Super Bowl 50—the game, this year, has reverted back to Arabic numerals to avoid the assorted awkwardnesses of the name “Super Bowl L”—will likely bring many of the things you’d expect from it. Clydesdales that restore your faith in humanity. Celebrity cameos that restore your nostalgia for mid-’90s TV sitcoms. Beer ads that restore your faith in beer. Oh, definitely, there will be a football game included among all the pageantry—spread out, dependably, like the beany bottom of a seven-layer dip—but what will make this bowl really Super, for most viewers, is the same that makes it Super every year: the ads. The weep-worthy stories of adversity overcome, the bikini-clad models sloppy-eating bacon cheeseburgers, the tiny tales of American culture told in 30-second snippets.
Some of this spectacle, though—this year as in other years—will take place online. People will do what they long have done (mocking the ads, hoping for a halftime wardrobe malfunction, getting pissed at GoDaddy) on Facebook and Snapchat and WhatsApp and Twitter. And the brands will do, for their part, what they have long done: finding the people where they are and then trying to sell things to them. This year, that means a couple of things. Promoted hashtags. Promoted trends. And, on Twitter, the latest innovation: custom emojis.
Twitter, for Super Bowl 50, is partnering with brands like Pepsi and Anheuser-Busch and Verizon to offer emojis with a Super Bowl theme. And the company is charging, AdWeek reports, a “seven-figure” fee for its services.
Call them “Cashmoji,” as TechCrunch’s Drew Olanoff suggests, or, even better, “admoji.” (Just please don’t call them “hashflags,” which is what the #brands have tried to #brand them.) The emoji work, generally, like this: If you tweet a hashtag of a particular brand’s ad campaign—think “#LoveYourCurls” from Dove, or #RedCups from Starbucks—a Dove- or Starbucks-branded emoji will pop up along with your hashtag. (Or, in the case of the new Super Bowl emoji: Budweiser’s #GiveADamn tag, tied to its responsible-drinking campaign, results in a hand relinquishing car keys. Pepsi’s #PepsiHalftime yields a soda can bubbling with both carbonation and music notes.)
So: hashtags that produce images, via the crazy alchemy of the social Internet! You will be, the thinking goes, surprised and/or delighted at this turn of events.
Perhaps you will be. The emojis Twitter has so far designed for its clients (a curly-haired woman for Dove, a cup of coffee for Starbucks) are fun little additions to hashtagged messages. Which, after all, Twitter users are using voluntarily. (If, occasionally, ironically.) The first experiment Twitter conducted with the emojis—for Coke’s #ShareACoke campaign this October—resulted in more than 170,000 appearances of the merrily clinking Coke bottles Twitter had designed for the occasion circulating around the Internet. And, since that initial campaign, Twitter has designed 16 others that involved custom emojis—for brands and events from Dove to Subway to Starbucks to Star Wars to the VMAs to the Vatican.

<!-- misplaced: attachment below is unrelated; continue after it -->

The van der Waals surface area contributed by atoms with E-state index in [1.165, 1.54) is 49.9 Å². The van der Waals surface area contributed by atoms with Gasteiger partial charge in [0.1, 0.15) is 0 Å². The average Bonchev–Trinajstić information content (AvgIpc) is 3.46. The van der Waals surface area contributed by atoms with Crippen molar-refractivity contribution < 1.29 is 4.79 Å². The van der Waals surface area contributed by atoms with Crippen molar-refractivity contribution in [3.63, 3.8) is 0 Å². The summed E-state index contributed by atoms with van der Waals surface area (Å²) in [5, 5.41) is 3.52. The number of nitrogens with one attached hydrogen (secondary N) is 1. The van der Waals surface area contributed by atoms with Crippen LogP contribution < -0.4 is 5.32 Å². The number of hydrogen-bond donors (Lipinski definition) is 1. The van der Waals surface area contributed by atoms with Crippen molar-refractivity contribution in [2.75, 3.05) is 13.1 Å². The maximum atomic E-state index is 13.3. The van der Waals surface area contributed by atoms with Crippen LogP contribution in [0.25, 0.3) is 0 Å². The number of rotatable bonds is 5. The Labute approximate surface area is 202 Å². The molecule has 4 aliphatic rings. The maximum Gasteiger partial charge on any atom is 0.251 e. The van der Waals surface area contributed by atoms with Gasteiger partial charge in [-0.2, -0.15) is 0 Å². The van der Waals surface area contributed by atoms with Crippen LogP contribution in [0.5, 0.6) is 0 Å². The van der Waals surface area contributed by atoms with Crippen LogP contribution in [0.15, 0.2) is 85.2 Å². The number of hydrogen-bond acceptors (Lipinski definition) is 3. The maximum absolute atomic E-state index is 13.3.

The emojis are on the one hand a nice little revenue stream for a company that has been struggling financially. (The “seven-figure” price tag for the emojis, AdWeek notes, likely involves packages that combine the custom emoji with Promoted Trends—which normally cost $200,000 on their own—and/or Promoted Moments, and/or Promoted Tweets.) What the emoji are more broadly, though, are suggestions of the new interactivity ads will likely adopt as the web settles from “technological innovation” to “cultural infrastructure.” The advertisers here aren’t paying seven figures for tiny images of beverages and Storm Troopers; what they’re paying for, really, is the cachet of newness and hipness. They’re paying for the ability—the potential—to surprise and amuse and delight people. They’re paying for what advertisers are always trying to purchase, in the end: fickle human attention.
The cost of all this custom emoji-ing comes, notably, at roughly the same price point as a standard TV Super Bowl ad. (A 30-second spot during the airing of Super Bowl 50 will likely cost as much as $5 million.) Which is to say that advertisers—the big ones, the ones who can afford it—are roughly as happy to pay for newfangled digital gimmicks as they are for tried-and-true methods of reaching consumers. They’re roughly as happy to pay for distributed attention as they are for concentrated. Network executives and Hollywood studio heads have long been contending with the Internet; advertisers are doing the same thing. The spectacle of the Super Bowl is just as spectacular as it’s always been—maybe even more so—but the platforms for all the pageantry are expanding. One Budweiser-sponsored emoji at a time.
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